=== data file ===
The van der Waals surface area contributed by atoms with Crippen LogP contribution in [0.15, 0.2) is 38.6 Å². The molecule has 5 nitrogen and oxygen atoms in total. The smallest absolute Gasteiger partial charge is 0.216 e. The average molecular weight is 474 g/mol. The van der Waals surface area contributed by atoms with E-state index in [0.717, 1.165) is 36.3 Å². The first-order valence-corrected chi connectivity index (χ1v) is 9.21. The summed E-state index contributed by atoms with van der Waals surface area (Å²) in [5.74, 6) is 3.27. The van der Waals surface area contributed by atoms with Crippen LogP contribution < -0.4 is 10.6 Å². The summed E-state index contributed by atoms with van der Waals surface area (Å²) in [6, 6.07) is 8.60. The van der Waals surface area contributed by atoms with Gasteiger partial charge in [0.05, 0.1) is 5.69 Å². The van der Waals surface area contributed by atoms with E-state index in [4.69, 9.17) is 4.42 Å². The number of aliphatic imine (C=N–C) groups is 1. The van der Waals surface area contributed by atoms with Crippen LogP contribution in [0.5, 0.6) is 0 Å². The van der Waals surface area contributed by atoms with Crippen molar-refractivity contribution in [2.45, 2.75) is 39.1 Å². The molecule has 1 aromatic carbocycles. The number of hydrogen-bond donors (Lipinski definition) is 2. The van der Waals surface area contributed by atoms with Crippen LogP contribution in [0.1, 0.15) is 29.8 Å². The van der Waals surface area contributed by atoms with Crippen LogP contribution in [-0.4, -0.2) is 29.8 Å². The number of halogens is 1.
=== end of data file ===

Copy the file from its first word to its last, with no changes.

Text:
The van der Waals surface area contributed by atoms with Crippen LogP contribution in [0.15, 0.2) is 38.6 Å². The molecule has 5 nitrogen and oxygen atoms in total. The smallest absolute Gasteiger partial charge is 0.216 e. The average molecular weight is 474 g/mol. The van der Waals surface area contributed by atoms with E-state index in [0.717, 1.165) is 36.3 Å². The first-order valence-corrected chi connectivity index (χ1v) is 9.21. The summed E-state index contributed by atoms with van der Waals surface area (Å²) in [5.74, 6) is 3.27. The van der Waals surface area contributed by atoms with Crippen LogP contribution < -0.4 is 10.6 Å². The summed E-state index contributed by atoms with van der Waals surface area (Å²) in [6, 6.07) is 8.60. The van der Waals surface area contributed by atoms with Gasteiger partial charge in [0.05, 0.1) is 5.69 Å². The van der Waals surface area contributed by atoms with E-state index in [4.69, 9.17) is 4.42 Å². The number of aliphatic imine (C=N–C) groups is 1. The van der Waals surface area contributed by atoms with Crippen LogP contribution in [0.5, 0.6) is 0 Å². The van der Waals surface area contributed by atoms with Crippen molar-refractivity contribution in [2.45, 2.75) is 39.1 Å². The molecule has 1 aromatic carbocycles. The number of hydrogen-bond donors (Lipinski definition) is 2. The van der Waals surface area contributed by atoms with Crippen LogP contribution in [0.1, 0.15) is 29.8 Å². The van der Waals surface area contributed by atoms with Crippen LogP contribution in [-0.4, -0.2) is 29.8 Å². The number of halogens is 1.